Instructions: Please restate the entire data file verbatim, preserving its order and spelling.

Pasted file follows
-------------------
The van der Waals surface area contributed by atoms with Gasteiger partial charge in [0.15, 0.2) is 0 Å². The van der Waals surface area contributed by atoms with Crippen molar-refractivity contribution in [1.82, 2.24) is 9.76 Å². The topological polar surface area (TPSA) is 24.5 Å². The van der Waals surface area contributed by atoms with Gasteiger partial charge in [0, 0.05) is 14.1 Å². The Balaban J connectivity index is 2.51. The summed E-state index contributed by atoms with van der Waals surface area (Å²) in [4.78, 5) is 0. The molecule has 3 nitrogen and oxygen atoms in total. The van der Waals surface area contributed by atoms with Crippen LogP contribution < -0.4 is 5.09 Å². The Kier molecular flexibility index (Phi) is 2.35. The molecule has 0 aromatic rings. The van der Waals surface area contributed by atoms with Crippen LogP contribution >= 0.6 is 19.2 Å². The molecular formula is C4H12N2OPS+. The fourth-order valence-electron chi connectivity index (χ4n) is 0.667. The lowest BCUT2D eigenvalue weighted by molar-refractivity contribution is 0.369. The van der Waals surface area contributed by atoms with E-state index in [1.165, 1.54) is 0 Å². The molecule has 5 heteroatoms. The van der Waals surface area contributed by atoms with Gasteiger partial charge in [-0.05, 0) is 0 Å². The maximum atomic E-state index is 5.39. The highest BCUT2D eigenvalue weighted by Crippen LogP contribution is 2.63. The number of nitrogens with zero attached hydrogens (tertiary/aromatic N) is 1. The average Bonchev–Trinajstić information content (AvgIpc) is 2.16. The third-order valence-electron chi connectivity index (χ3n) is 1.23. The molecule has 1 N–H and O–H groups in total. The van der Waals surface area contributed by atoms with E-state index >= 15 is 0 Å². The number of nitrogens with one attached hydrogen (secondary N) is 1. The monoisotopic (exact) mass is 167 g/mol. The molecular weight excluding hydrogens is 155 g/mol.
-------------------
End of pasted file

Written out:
The van der Waals surface area contributed by atoms with Gasteiger partial charge in [0.15, 0.2) is 0 Å². The van der Waals surface area contributed by atoms with Crippen molar-refractivity contribution in [1.82, 2.24) is 9.76 Å². The topological polar surface area (TPSA) is 24.5 Å². The van der Waals surface area contributed by atoms with Gasteiger partial charge in [0, 0.05) is 14.1 Å². The Balaban J connectivity index is 2.51. The summed E-state index contributed by atoms with van der Waals surface area (Å²) in [4.78, 5) is 0. The molecule has 3 nitrogen and oxygen atoms in total. The van der Waals surface area contributed by atoms with Crippen LogP contribution < -0.4 is 5.09 Å². The Kier molecular flexibility index (Phi) is 2.35. The molecule has 0 aromatic rings. The van der Waals surface area contributed by atoms with Crippen LogP contribution >= 0.6 is 19.2 Å². The molecular formula is C4H12N2OPS+. The fourth-order valence-electron chi connectivity index (χ4n) is 0.667. The lowest BCUT2D eigenvalue weighted by molar-refractivity contribution is 0.369. The van der Waals surface area contributed by atoms with E-state index in [1.165, 1.54) is 0 Å². The molecule has 5 heteroatoms. The van der Waals surface area contributed by atoms with Gasteiger partial charge in [-0.05, 0) is 0 Å². The maximum atomic E-state index is 5.39. The highest BCUT2D eigenvalue weighted by Crippen LogP contribution is 2.63. The number of nitrogens with zero attached hydrogens (tertiary/aromatic N) is 1. The average Bonchev–Trinajstić information content (AvgIpc) is 2.16. The third-order valence-electron chi connectivity index (χ3n) is 1.23. The molecule has 1 N–H and O–H groups in total. The van der Waals surface area contributed by atoms with E-state index >= 15 is 0 Å². The number of nitrogens with one attached hydrogen (secondary N) is 1. The monoisotopic (exact) mass is 167 g/mol. The molecular weight excluding hydrogens is 155 g/mol.